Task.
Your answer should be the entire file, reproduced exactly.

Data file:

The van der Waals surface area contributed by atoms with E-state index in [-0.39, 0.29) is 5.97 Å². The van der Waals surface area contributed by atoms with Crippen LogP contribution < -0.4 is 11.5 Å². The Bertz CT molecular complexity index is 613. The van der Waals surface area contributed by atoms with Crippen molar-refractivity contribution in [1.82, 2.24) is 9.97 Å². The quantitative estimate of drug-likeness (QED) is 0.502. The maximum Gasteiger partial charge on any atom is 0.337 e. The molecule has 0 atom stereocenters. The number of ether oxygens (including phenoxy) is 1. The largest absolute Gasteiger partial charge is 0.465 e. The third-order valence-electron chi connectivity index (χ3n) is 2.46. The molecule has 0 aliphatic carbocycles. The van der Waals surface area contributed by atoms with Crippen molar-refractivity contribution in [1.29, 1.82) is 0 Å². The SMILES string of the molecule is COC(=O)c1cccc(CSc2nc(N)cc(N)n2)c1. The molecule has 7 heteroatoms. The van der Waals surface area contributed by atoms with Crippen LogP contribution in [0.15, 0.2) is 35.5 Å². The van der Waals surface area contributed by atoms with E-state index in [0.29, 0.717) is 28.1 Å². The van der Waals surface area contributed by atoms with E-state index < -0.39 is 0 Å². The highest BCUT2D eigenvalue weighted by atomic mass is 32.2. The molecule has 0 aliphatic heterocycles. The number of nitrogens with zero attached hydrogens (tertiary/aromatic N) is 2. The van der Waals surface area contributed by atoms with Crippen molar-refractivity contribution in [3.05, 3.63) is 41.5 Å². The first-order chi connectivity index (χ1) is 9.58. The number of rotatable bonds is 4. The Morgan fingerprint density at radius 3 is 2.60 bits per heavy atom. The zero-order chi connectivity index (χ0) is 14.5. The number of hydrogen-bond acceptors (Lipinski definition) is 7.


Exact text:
The van der Waals surface area contributed by atoms with E-state index in [-0.39, 0.29) is 5.97 Å². The van der Waals surface area contributed by atoms with Crippen LogP contribution < -0.4 is 11.5 Å². The Bertz CT molecular complexity index is 613. The van der Waals surface area contributed by atoms with Crippen molar-refractivity contribution in [1.82, 2.24) is 9.97 Å². The quantitative estimate of drug-likeness (QED) is 0.502. The maximum Gasteiger partial charge on any atom is 0.337 e. The molecule has 0 atom stereocenters. The number of ether oxygens (including phenoxy) is 1. The largest absolute Gasteiger partial charge is 0.465 e. The third-order valence-electron chi connectivity index (χ3n) is 2.46. The molecule has 0 aliphatic carbocycles. The van der Waals surface area contributed by atoms with Crippen molar-refractivity contribution in [1.29, 1.82) is 0 Å². The SMILES string of the molecule is COC(=O)c1cccc(CSc2nc(N)cc(N)n2)c1. The molecule has 7 heteroatoms. The van der Waals surface area contributed by atoms with Crippen LogP contribution in [0.15, 0.2) is 35.5 Å². The van der Waals surface area contributed by atoms with E-state index in [0.29, 0.717) is 28.1 Å². The van der Waals surface area contributed by atoms with E-state index < -0.39 is 0 Å². The highest BCUT2D eigenvalue weighted by atomic mass is 32.2. The molecule has 0 aliphatic heterocycles. The number of nitrogens with zero attached hydrogens (tertiary/aromatic N) is 2. The van der Waals surface area contributed by atoms with Crippen molar-refractivity contribution in [3.05, 3.63) is 41.5 Å². The first-order chi connectivity index (χ1) is 9.58. The number of rotatable bonds is 4. The Morgan fingerprint density at radius 3 is 2.60 bits per heavy atom. The zero-order chi connectivity index (χ0) is 14.5. The number of hydrogen-bond acceptors (Lipinski definition) is 7.